It’s been almost a year since the Conservative government announced its plans to deliver a Renters Reform Bill in England in the Queen’s Speech.
Now the Renters Reform Coalition has formally launched to lobby the government to get the Bill moving – and ensure it truly overhauls our broken housing system in the interests of renters.
The coalition is made up of 19 leading organisations supporting private renters, including national housing charities, renter unions, advice centres and think tanks – and NUS is proud to be a founding member.
Someone else’s problem
Student renters have for too-long been ignored by government, and exploited by landlords. An affordability crisis in Purpose-Built Student Accommodation (PBSA) prices many out of the ”residential experience” and pushes student renters into economic hardship to the detriment of their education and their welfare.
The average rent in PBSA in 2018/19 swallowed up a whopping 73% of the maximum available maintenance loan for an English undergraduate studying away from home (a package which most students don’t receive) and average rents rose by 31.3% in the six years prior.
Both universities and housing associations (nominally not-for-profits who should be delivering models of social housing) utilise PBSA as a naked income generator to cross-subsidise other activities. Globally, low-interest rates and a counter-cyclical boom in student numbers since 2010 has brought ever-larger swathes of international investors into the sector and enormous for-profit PBSA providers continue to grow – all seeking big returns.
When Goldman Sachs and the Wellcome Trust sold iQ Student Accommodation to Blackstone in 2019 for £4.66 billion, it became the largest ever private real estate transaction in UK history. Put simply, student renters are big money.
Many universities have signed dodgy PFI-style deals or sold off their accommodation portfolio entirely. Whilst chatter of student engagement and the Civic Mission abounds, universities have largely abdicated their responsibility for questions of student housing in their local area and exclude students from decision-making. It’s an affordability crisis that rips off students and government. But it isn’t the only problem.
Supply and demand
There is a lack of both PBSA and “off-street” Private Rented Sector (PRS) accommodation that is truly accessible for disabled students. As the fire at The Cube just over one year ago highlighted, there remain unknown numbers of students residing in high-rise PBSA still covered in flammable cladding. Conditions in the homes where students have been expected to basically never leave throughout the pandemic are often appalling, with disrepair, pests, damp and poor insulation rampant and interactions with landlords often grim.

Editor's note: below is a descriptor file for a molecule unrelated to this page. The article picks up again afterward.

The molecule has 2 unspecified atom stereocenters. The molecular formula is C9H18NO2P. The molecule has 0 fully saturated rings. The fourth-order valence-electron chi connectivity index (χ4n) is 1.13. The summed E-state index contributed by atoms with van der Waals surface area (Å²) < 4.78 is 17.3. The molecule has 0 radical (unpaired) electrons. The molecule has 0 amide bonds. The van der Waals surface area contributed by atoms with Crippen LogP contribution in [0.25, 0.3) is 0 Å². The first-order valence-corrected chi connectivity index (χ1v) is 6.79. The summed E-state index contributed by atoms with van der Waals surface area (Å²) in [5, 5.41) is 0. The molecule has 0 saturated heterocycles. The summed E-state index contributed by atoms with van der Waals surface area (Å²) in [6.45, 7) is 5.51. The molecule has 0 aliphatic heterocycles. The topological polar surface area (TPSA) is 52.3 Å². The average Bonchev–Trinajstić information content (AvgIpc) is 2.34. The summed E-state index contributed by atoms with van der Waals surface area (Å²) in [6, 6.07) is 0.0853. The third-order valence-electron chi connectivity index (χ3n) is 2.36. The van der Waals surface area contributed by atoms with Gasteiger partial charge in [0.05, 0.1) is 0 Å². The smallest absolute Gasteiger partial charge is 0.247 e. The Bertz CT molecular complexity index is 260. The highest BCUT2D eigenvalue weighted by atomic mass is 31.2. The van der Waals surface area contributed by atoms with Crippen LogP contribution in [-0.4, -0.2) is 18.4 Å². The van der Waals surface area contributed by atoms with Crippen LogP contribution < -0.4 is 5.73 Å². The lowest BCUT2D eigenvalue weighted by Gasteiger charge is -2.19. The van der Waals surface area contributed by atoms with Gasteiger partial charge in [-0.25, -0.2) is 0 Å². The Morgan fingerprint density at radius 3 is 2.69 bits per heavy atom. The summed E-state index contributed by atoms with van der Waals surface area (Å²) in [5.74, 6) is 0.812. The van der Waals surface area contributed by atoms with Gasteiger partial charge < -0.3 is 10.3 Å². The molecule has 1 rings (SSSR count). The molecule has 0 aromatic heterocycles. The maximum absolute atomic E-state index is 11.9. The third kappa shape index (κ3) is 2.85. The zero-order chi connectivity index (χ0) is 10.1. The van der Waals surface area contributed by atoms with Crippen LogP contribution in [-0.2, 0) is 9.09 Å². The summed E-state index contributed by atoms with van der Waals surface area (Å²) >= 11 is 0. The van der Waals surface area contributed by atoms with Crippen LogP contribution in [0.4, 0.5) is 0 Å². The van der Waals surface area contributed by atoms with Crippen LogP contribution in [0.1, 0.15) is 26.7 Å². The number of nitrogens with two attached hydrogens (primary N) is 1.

Students have the same lack of rights and housing security as all renters in England do – indeed students renting university-managed accommodation via License Agreements are afforded even fewer. This lack of rights is epitomised by the existence of the Section 21 ‘no-fault’ eviction process which leaves all renters lacking housing security and fearful of enforcing the little rights they do have.
Students are the only demographic in the Private Rented Sector who are pressured, en-masse, into signing tenancies up to nine months in advance of moving into their home – leaving them regularly trapped into rent liabilities and unable to change their mind. All these issues predate the pandemic, but they have all been sharpened as a result of it.
No help coming
Student renters have been excluded from every (inadequate) financial support mechanism put in place for renters through the benefits system. Thousands have been trapped paying rent for accommodation both last and this academic year which they don’t want, need or shouldn’t access due to public health considerations. Many had been locked-in to tenancies for the 2020/21 academic year before Covid-19 had even been identified by scientists.
Our Coronavirus and Students Survey Phase 2 found that by July 2020, 20% of student renters had fallen into arrears. If we took the conservative estimate that there are 1.2 million student renters, then that would mean there were 240,000 students behind on their rent at the end of the last academic year. We are yet to see how students will be hit by the forthcoming evictions crisis which the government has only postponed through its makeshift emergency reforms to the evictions system.
It is little wonder that we are heading for the largest wave of student renter activism since the 1970s. We are inviting students and students’ unions to help shape and lead our work with the Renters Reform Coalition and help channel the abundance of grassroots energy into securing both immediate wins and long-term reforms through the Bill. In particular, with the government already committed to ending Section 21 “no-fault” evictions – and by proxy introducing indefinite tenancies – we have a golden opportunity through the Bill to follow the path of Scotland in allowing renters to give 28 days’ notice to exit their tenancies too.
And for the wider sector, the idea that Student Renters Deserve Better should cease to be a point of contention. If even the National Residential Landlord Association is able to call for additional financial support for renters and accept some tenancy reform, why can’t the higher education sector? The promised Renters Reform Bill is the first major opportunity since the 1980s to radically re-shape private renting in England, and support for it would represent a major contribution both to a good student experience and the wider civic agenda for everyone else that rents in a university town or city. Universities should join students and their SUs toward seizing the opportunity.